Alex Dopico, MD, PhD, Distinguished Professor and Chair of the Department of Pharmacology at the University of Tennessee Health Science Center (UTHSC), has been awarded more than $1.85 million to extend funding for his ongoing research into the effects of alcohol on the brain. His goal is to develop drugs that target the proteins within cells that control the physiological and behavioral changes associated with alcohol intoxication in order to prevent or reverse those effects.
Dr. Dopico has spent more than 20 years researching alcohol’s effects on ion channel proteins in the central nervous system and brain circulation. In early June, he reported a major breakthrough toward developing new drugs to counteract alcohol’s toxicity by targeting the BK channel proteins, or Big-conductance potassium channel proteins, which are present in all excitable tissues and control a variety of physiological processes. Modification of their activity by exposure to alcohol is thought to be a cause of changes in normal physiology by alcohol intoxication.
Dr. Dopico and his team identified for the first time a specific site in the BK channel protein where alcohol is recognized and alters the channel’s function.
“Having found and characterized at the molecular level a site that is rather specific for alcohol recognition, we can now develop small pharmacological agents that interact with that site and antagonize alcohol action on the channel, eventually leading to prevention or reversal of alcohol toxicity,” he said.
A paper by Dr. Dopico and his research team detailing this finding was published recently in the Proceedings of the National Academy of Sciences, one of the world’s most-cited multidisciplinary scientific journals.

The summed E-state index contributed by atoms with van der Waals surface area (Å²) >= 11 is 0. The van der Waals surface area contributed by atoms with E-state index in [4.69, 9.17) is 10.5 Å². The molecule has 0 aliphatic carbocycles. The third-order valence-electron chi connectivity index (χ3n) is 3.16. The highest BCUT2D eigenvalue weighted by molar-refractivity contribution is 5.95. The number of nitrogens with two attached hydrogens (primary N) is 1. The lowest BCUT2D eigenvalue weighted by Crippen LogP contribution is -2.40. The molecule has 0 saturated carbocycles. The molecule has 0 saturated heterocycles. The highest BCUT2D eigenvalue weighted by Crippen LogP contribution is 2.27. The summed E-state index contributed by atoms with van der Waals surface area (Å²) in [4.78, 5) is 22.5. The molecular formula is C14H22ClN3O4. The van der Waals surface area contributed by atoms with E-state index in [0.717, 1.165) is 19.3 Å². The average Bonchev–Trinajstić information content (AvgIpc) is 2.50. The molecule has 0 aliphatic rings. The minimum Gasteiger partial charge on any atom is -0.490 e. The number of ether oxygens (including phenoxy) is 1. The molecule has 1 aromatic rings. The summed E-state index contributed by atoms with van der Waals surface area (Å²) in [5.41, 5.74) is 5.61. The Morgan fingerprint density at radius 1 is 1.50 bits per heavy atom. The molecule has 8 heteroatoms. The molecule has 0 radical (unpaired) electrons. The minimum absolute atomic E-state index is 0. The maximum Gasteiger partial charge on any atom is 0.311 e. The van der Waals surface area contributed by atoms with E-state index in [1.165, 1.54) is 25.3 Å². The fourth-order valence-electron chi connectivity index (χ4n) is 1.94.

In 2009, Dr. Dopico was awarded a 10-year MERIT Award worth a total of $3.6 million from the National Institute on Alcohol Abuse and Alcoholism, a division of the National Institutes of Health, for his alcohol studies, which have particular emphasis on the effects of alcohol on BK channels in excitable cells, such as central neurons and brain arterial smooth muscle. When the first half of that award expired in June, Dr. Dopico received the $1.85 million extension to fund an additional five years of research.
The MERIT Award (Method to Extend Research in Time) program has become a symbol of scientific achievement in the research community. The awards are offered to investigators who have demonstrated superior competence and productivity in their research, and who are likely to continue the outstanding performance. Investigators receiving a MERIT Award have the opportunity to obtain up to 10 years of support in two five-year periods without having to submit frequent renewal applications.
Dr. Dopico’s previous research includes determining that action in the BK channels makes cerebral arteries contract in the presence of alcohol; that cholesterol levels in cell membranes alter alcohol’s action on these channel proteins in cerebral arteries; and that the receptor for caffeine is key in alcohol action on brain arteries.
Dr. Dopico said he is honored to receive the MERIT Award extension that allows him to continue his research. He said identifying the alcohol-recognition site in BK ion channel proteins is “a major finding” that will hopefully impact the development of pharmacotherapeutic agents to treat consequences of alcohol intoxication that affect brain function.
“My job is to find molecular sites and mechanisms by which alcohol affects excitable tissue physiology, and thus agents that fight the consequences of alcohol intoxication in the brain,” he said. “To do that, you need to find the protein sites where alcohol docks or interacts, and we had a very critical breakthrough in the BK channel protein.”
The National Institutes of Health (NIH), the nation’s medical research agency, includes 27 Institutes and Centers and is a component of the U.S. Department of Health and Human Services. NIH is the primary federal agency conducting and supporting basic, clinical, and translational medical research, and is investigating the causes, treatments, and cures for both common and rare diseases. For more information about the NIH and its programs, visit www.nih.gov.